Sun, Apr 03, 2016 - Page 6 News List

Reporters defiant as spying case continues


Two Turkish journalists accused of spying remained defiant on the second day of their trial on Friday, in a case seen as a test of press freedom.

Can Dundar, editor-in-chief of leading opposition daily Cumhuriyet, and Erdem Gul, his Ankara bureau chief, are also charged with revealing state secrets over a story accusing the government of Turkish President Recep Tayyip Erdogan seeking to illicitly deliver arms to rebels in Syria.

The pair could face life in prison, but a defiant Dundar voiced optimism that they would be found not guilty at the Istanbul criminal court.

“We will win. We have always won throughout history,” the bespectacled editor told reporters. “We think the laws will show we are right and we will be acquitted.”

The prosecution has sparked outrage among opposition and rights groups in Turkey as well as in the West.

US President Barack Obama on Friday said he was troubled by Turkey’s clampdown on press freedom, the day after meeting Erdogan at the White House.

“It’s no secret that there are some trends within Turkey that I have been troubled with,” Obama said. “I think the approach they have been taking toward the press is one that could lead Turkey down a path that would be very troubling.”

Reporters Without Borders last year ranked Turkey 149th out of 180 countries for press freedom, citing the widening clampdown on critics of the president.

Turkish police last month seized control of top-selling opposition daily Zaman, drawing international condemnation.

As on the first day of the trial, which opened on Friday last week, the hearing in Istanbul was held behind closed doors for reasons of national security.

“It’s journalism that is on trial here. This trial should not be taking place,” Gul said. “We are defending information and freedom of expression. Justice will take its course.”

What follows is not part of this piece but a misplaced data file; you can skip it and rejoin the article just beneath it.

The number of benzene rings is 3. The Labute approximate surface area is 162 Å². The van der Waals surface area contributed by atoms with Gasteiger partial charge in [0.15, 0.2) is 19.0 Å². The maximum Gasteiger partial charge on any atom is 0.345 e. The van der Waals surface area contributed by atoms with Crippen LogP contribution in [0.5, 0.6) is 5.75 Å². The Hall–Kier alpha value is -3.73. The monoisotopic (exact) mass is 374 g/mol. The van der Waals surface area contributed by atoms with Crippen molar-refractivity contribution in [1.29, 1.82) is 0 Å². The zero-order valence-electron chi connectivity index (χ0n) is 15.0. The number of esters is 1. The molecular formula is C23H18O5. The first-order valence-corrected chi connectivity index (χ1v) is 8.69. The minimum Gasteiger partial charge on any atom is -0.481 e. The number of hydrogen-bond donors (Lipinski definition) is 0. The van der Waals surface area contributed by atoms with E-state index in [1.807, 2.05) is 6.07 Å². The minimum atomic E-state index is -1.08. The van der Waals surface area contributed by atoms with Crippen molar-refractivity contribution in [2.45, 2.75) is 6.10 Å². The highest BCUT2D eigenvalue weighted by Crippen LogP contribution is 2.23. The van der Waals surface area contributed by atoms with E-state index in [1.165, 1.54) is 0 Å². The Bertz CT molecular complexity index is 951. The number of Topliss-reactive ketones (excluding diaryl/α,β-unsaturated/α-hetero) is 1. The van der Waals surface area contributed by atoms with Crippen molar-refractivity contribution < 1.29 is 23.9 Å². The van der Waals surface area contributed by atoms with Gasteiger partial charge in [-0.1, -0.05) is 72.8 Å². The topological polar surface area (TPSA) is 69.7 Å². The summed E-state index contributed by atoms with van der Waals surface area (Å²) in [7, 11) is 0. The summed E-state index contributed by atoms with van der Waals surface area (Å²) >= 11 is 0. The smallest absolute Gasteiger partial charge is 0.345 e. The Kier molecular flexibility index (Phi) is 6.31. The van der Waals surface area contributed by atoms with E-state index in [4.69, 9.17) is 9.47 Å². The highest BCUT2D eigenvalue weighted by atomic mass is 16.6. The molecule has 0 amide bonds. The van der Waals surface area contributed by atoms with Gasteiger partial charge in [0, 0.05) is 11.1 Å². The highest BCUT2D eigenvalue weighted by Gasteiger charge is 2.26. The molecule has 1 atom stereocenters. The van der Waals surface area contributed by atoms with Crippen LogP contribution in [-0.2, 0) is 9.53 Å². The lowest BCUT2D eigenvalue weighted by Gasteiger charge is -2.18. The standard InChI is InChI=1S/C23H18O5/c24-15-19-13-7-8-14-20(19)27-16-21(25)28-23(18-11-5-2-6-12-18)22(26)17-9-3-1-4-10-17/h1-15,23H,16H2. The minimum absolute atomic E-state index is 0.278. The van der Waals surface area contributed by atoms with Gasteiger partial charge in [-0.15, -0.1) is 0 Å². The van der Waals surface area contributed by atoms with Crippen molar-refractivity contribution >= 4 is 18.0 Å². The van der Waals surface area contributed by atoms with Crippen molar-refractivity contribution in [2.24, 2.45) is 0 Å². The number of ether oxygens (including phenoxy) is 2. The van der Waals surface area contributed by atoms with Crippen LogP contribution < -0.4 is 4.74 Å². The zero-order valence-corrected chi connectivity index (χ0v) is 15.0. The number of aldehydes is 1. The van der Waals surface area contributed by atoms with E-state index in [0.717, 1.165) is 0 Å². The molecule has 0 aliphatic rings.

“There is no reason for this trial — journalism is not a crime,” he said.

A knot of supporters including opposition lawmakers and non-governmental organization staff members gathered outside the court, shouting: “You can’t gag press freedom.”

The pair were not remanded in custody when the court was adjourned, but they are forbidden from leaving the country before the trial resumes on April 22.

Cumhuriyet’s report on a shipment of arms being intercepted at the Syrian border in January 2014 sparked a furore when it was published in May, fueling speculation about Turkey’s role in the Syrian conflict and its alleged ties to Muslim militant groups in the country.

Erdogan responded to the allegations by telling Dundar he would “pay a heavy price.”

The court on Friday last week accepted the president and Turkey’s intelligence agency as civil plaintiffs in the case.

Dundar and Gul won a first victory on Feb. 26, when the Hungarian Constitutional Court ruled they should be freed.

Comments will be moderated. Keep comments relevant to the article. Remarks containing abusive and obscene language, personal attacks of any kind or promotion will be removed and the user banned. Final decision will be at the discretion of the Taipei Times.

TOP top